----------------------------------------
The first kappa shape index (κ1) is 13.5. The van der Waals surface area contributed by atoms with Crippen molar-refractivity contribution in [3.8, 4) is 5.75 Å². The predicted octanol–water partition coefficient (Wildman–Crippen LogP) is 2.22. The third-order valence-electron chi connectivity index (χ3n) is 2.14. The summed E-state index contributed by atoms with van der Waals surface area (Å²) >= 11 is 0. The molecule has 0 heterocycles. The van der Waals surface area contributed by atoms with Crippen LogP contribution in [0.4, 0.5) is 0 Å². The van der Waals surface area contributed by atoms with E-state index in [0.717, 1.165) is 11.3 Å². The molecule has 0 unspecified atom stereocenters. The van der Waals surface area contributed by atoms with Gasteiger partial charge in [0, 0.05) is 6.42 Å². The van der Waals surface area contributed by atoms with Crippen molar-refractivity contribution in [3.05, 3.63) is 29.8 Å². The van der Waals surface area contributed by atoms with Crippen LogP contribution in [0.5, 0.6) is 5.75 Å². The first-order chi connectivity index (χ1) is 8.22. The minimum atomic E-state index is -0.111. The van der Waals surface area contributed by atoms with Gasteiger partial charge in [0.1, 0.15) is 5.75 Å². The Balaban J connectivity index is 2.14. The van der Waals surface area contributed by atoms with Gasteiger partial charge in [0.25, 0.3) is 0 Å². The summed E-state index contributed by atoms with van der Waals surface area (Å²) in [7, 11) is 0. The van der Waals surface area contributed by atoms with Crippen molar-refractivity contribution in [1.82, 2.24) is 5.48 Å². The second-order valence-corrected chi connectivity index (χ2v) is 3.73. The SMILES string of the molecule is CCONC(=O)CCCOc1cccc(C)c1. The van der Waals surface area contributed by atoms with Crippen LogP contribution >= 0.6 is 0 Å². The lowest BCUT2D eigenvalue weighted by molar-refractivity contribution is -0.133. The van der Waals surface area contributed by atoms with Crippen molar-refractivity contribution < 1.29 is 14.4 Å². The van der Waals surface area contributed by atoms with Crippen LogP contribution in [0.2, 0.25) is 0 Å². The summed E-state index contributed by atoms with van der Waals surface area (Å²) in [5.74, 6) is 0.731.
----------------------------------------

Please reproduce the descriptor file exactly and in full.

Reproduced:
The first kappa shape index (κ1) is 13.5. The van der Waals surface area contributed by atoms with Crippen molar-refractivity contribution in [3.8, 4) is 5.75 Å². The predicted octanol–water partition coefficient (Wildman–Crippen LogP) is 2.22. The third-order valence-electron chi connectivity index (χ3n) is 2.14. The summed E-state index contributed by atoms with van der Waals surface area (Å²) >= 11 is 0. The molecule has 0 heterocycles. The van der Waals surface area contributed by atoms with Crippen LogP contribution in [0.4, 0.5) is 0 Å². The van der Waals surface area contributed by atoms with E-state index in [0.717, 1.165) is 11.3 Å². The molecule has 0 unspecified atom stereocenters. The van der Waals surface area contributed by atoms with Gasteiger partial charge in [0, 0.05) is 6.42 Å². The van der Waals surface area contributed by atoms with Crippen molar-refractivity contribution in [3.05, 3.63) is 29.8 Å². The van der Waals surface area contributed by atoms with Crippen LogP contribution in [0.5, 0.6) is 5.75 Å². The first-order chi connectivity index (χ1) is 8.22. The minimum atomic E-state index is -0.111. The van der Waals surface area contributed by atoms with Gasteiger partial charge in [0.1, 0.15) is 5.75 Å². The Balaban J connectivity index is 2.14. The van der Waals surface area contributed by atoms with Gasteiger partial charge in [0.25, 0.3) is 0 Å². The summed E-state index contributed by atoms with van der Waals surface area (Å²) in [7, 11) is 0. The van der Waals surface area contributed by atoms with Crippen molar-refractivity contribution in [1.82, 2.24) is 5.48 Å². The second-order valence-corrected chi connectivity index (χ2v) is 3.73. The SMILES string of the molecule is CCONC(=O)CCCOc1cccc(C)c1. The van der Waals surface area contributed by atoms with Crippen LogP contribution >= 0.6 is 0 Å². The lowest BCUT2D eigenvalue weighted by molar-refractivity contribution is -0.133. The van der Waals surface area contributed by atoms with Crippen molar-refractivity contribution < 1.29 is 14.4 Å². The van der Waals surface area contributed by atoms with Crippen LogP contribution in [0.2, 0.25) is 0 Å². The summed E-state index contributed by atoms with van der Waals surface area (Å²) in [5.74, 6) is 0.731.